The Puzzle of personality disorders: Understanding the Blueprint of dysfunction

Team IIBP Anveshan, Business Psychology, Coaching, Emotional Intelligence, Employee Engagement, Employee Health, Employee wellbeing, General Psychology, Issue 37, Mental Health, Occupational Health, Organizational Culture, Organizational Development, Team Effectiveness, Training and Development, Volume 4

The ancient Greeks were among the first to elicit that certain personality traits are problematic. For instance, they described “melancholia” and “hysteria,” which can be seen as early descriptions of what we now know as personality disorders. Sigmund Freud and his psychoanalytic theory in the late 19th and early 20th centuries greatly influenced the understanding of personality disorders. Freud identified various personality types and proposed that childhood experiences and

unconscious conflicts contribute to the development of personality pathology.
As per DSM 5, a personality disorder can be diagnosed if there are significant dysfunctions in the self or interpersonal functioning altogether, with one or more pathological personality traits. These features must be stable and persistent with time and situations, abnormal for an individual’s age or socio-cultural environment and the cause behind shouldn’t be substance or medicinal.

These disorders can be puzzling and overlapping to each other, hence can be classified into clusters:

A. Odd, Eccentric (Paranoid PD, Schizoid PD. Schizotypal PD)
B. Dramatic, erratic (Antisocial PD, Borderline PD, Histrionic PD, Narcissistic PD)
C. Anxious, fearful (Avoidant PD, Dependent PD, Obsessive-compulsive PD)

Let’s talk about these in a very concise way:

Paranoid PD: Marked by pervasive distrust and fear of others, including friends, family and partner, hence stay guarded and suspicious.

Schizoid PD: Detached/Aloof, indifferent to social norms and culture, stay retreated in the inner world.

Schizotypal PD: perceived odd/strange to people, characterized by magical thinking, illusions, derealization; beliefs or intuitions that events and happenings are somehow related to them.

Antisocial PD: Marked by disregard of others feelings, irritation, aggression, impulsivity, egocentrism; rejects discipline and authority.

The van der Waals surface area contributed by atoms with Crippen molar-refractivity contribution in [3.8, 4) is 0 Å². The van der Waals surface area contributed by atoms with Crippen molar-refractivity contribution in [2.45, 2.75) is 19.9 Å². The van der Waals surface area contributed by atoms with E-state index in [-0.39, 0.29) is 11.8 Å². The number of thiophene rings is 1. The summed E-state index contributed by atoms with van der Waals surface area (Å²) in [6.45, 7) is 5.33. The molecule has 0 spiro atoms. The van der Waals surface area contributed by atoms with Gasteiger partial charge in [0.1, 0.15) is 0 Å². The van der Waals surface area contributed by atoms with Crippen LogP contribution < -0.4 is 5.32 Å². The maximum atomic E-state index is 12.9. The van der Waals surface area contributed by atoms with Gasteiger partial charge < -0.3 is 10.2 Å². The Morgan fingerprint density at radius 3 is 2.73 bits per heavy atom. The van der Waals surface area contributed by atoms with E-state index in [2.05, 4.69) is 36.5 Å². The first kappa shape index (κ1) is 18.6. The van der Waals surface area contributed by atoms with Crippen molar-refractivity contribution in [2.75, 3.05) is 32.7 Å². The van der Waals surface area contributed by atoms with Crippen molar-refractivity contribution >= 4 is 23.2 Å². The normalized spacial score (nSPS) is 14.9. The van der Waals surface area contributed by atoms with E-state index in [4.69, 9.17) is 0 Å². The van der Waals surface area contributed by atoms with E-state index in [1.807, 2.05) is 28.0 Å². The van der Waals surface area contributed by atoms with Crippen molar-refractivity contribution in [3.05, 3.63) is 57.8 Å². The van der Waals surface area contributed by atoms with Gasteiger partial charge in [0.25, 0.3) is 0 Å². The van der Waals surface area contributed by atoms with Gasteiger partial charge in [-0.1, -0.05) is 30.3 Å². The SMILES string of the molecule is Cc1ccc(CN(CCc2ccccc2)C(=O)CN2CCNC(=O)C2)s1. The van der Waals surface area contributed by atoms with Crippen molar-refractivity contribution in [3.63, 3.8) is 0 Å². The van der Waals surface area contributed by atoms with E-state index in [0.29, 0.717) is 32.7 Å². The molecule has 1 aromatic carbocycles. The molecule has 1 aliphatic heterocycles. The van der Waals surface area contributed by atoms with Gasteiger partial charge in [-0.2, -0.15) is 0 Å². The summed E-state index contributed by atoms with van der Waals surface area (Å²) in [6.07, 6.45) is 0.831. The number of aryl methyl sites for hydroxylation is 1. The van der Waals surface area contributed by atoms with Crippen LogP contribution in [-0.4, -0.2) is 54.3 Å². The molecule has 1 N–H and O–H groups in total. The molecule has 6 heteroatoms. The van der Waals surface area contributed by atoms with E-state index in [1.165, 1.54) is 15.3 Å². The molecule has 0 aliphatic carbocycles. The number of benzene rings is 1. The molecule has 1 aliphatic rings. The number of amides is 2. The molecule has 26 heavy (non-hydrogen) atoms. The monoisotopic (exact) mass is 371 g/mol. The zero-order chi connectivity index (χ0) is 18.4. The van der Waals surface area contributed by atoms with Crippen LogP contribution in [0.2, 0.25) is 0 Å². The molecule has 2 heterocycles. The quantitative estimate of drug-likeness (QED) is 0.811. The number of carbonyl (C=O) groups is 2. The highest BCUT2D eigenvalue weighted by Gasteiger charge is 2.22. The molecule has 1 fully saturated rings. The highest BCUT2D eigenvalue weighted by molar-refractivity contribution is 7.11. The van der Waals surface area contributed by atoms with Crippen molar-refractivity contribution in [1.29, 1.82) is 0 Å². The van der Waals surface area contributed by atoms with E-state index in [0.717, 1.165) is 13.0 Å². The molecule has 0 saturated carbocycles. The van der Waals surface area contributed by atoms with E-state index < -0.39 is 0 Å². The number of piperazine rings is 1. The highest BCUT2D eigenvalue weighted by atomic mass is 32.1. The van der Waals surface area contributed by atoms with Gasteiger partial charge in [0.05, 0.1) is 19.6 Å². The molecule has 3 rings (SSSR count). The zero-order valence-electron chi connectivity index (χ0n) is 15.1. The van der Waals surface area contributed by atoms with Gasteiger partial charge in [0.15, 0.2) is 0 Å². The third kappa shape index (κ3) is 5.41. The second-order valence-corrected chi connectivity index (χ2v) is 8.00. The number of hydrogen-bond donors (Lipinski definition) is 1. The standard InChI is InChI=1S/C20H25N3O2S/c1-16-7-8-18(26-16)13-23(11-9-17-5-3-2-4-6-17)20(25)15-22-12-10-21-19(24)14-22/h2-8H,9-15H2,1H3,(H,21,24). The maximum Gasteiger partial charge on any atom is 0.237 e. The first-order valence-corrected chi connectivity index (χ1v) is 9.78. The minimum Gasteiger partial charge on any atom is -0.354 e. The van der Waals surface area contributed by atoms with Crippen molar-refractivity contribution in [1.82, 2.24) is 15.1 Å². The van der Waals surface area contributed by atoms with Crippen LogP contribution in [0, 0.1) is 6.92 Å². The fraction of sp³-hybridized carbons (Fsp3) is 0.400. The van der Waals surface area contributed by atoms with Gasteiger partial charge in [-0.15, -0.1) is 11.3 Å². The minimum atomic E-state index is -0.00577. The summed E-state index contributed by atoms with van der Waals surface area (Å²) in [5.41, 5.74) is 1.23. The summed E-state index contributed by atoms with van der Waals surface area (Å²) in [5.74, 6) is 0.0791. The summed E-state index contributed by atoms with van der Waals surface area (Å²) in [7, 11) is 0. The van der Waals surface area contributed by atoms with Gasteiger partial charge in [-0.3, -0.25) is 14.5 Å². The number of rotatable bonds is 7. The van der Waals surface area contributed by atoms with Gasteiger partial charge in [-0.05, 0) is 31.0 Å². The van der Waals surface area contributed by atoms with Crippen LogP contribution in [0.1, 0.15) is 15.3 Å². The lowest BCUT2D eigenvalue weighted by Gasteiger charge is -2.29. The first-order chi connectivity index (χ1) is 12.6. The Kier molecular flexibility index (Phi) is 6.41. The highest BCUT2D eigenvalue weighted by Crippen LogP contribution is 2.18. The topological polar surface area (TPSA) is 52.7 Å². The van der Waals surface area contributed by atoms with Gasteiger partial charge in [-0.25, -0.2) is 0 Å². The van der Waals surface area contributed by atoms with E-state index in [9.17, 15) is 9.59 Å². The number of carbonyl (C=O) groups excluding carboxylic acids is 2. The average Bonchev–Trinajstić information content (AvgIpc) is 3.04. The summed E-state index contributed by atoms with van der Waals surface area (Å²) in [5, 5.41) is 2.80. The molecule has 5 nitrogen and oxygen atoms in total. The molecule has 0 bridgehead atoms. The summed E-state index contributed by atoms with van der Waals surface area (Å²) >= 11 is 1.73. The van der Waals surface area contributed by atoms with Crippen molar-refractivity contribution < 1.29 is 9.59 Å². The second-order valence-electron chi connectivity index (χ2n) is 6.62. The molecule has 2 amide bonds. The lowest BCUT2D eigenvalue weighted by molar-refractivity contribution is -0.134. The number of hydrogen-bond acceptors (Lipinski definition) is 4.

Borderline PD: Marked by fear of abandonment, lacks a sense of self, emotional instability, outbursts of anger and violence (when triggered). More medical attention due to self-harm and suicidal attempts.

Histrionic PD: Characterized by flamboyance, impulsiveness, excitement; dependent on others attention; sensitive to rejection and criticism.

Narcissistic PD: Marked by heightened sense of self- importance and grandiosity, self-absorbed, insensitive, destructive anger and revenge, callousness and ignorance of others.

Avoidant PD: Characterized by shyness, feeling of socially inept, crave for companionship and uncritical acceptance.

Dependent PD: Marked by fear of abandonment, relying on others for decision making, requiring extra care, childlike perspective, feels inadequate and helpless.

Obsessive Compulsive PD: excessively concerned with details, rules, lists, order, organization, or schedules; extreme perfectionism leads to incomplete projects; and devotion to work and productivity at the expense of leisure and relationships.

Final Words:
Personality disorders can share traits with a normal personality and overlap with another as well. Hence, they are even more difficult to characterize and diagnose. How far the impairment is significant from the normal personality also determines the course of disorder and possible diagnosis, since not everyone exhibits all the traits of the disorder. To what extent we can use the regular metric system of social and cultural norms and label people with personality dysfunction is totally subjective.
“Personal dislike, prejudice, or a clash of values can all play a part in arriving at a diagnosis of personality disorder, and it has been argued that the diagnosis amounts to little more than a convenient label for undesirables and social deviants.” – Neel Burton

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